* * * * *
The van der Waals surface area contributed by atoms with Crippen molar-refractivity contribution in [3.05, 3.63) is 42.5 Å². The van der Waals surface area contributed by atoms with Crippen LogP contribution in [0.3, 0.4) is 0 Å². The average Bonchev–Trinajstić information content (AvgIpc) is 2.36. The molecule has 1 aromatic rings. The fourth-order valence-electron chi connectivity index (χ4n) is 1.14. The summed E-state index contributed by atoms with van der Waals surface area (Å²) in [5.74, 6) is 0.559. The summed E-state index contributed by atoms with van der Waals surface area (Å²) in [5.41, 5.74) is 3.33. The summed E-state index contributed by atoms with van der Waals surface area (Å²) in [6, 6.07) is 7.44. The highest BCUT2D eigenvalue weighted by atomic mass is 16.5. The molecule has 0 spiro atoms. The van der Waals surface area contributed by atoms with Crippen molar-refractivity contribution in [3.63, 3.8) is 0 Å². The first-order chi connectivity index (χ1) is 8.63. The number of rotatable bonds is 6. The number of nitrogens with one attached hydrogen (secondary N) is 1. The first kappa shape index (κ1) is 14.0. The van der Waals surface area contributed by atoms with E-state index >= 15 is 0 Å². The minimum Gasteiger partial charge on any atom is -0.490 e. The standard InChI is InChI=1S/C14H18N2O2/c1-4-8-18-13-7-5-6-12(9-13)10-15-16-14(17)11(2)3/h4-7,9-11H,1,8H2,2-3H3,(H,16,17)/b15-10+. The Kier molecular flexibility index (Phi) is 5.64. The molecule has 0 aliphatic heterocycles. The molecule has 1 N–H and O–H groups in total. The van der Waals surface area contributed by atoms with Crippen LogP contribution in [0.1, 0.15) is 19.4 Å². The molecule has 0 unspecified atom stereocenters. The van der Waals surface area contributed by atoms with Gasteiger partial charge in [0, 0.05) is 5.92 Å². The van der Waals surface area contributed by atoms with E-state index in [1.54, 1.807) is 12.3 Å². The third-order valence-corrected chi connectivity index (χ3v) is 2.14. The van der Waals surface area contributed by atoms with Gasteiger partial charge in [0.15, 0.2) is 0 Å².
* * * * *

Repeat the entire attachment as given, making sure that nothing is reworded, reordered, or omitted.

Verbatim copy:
The van der Waals surface area contributed by atoms with Crippen molar-refractivity contribution in [3.05, 3.63) is 42.5 Å². The van der Waals surface area contributed by atoms with Crippen LogP contribution in [0.3, 0.4) is 0 Å². The average Bonchev–Trinajstić information content (AvgIpc) is 2.36. The molecule has 1 aromatic rings. The fourth-order valence-electron chi connectivity index (χ4n) is 1.14. The summed E-state index contributed by atoms with van der Waals surface area (Å²) in [5.74, 6) is 0.559. The summed E-state index contributed by atoms with van der Waals surface area (Å²) in [5.41, 5.74) is 3.33. The summed E-state index contributed by atoms with van der Waals surface area (Å²) in [6, 6.07) is 7.44. The highest BCUT2D eigenvalue weighted by atomic mass is 16.5. The molecule has 0 spiro atoms. The van der Waals surface area contributed by atoms with Crippen molar-refractivity contribution in [3.63, 3.8) is 0 Å². The first-order chi connectivity index (χ1) is 8.63. The number of rotatable bonds is 6. The number of nitrogens with one attached hydrogen (secondary N) is 1. The first kappa shape index (κ1) is 14.0. The van der Waals surface area contributed by atoms with E-state index >= 15 is 0 Å². The minimum Gasteiger partial charge on any atom is -0.490 e. The standard InChI is InChI=1S/C14H18N2O2/c1-4-8-18-13-7-5-6-12(9-13)10-15-16-14(17)11(2)3/h4-7,9-11H,1,8H2,2-3H3,(H,16,17)/b15-10+. The Kier molecular flexibility index (Phi) is 5.64. The molecule has 0 aliphatic heterocycles. The molecule has 1 N–H and O–H groups in total. The van der Waals surface area contributed by atoms with Crippen LogP contribution in [0.1, 0.15) is 19.4 Å². The molecule has 0 unspecified atom stereocenters. The van der Waals surface area contributed by atoms with Gasteiger partial charge in [0, 0.05) is 5.92 Å². The van der Waals surface area contributed by atoms with E-state index in [1.54, 1.807) is 12.3 Å². The third-order valence-corrected chi connectivity index (χ3v) is 2.14. The van der Waals surface area contributed by atoms with Gasteiger partial charge in [0.15, 0.2) is 0 Å².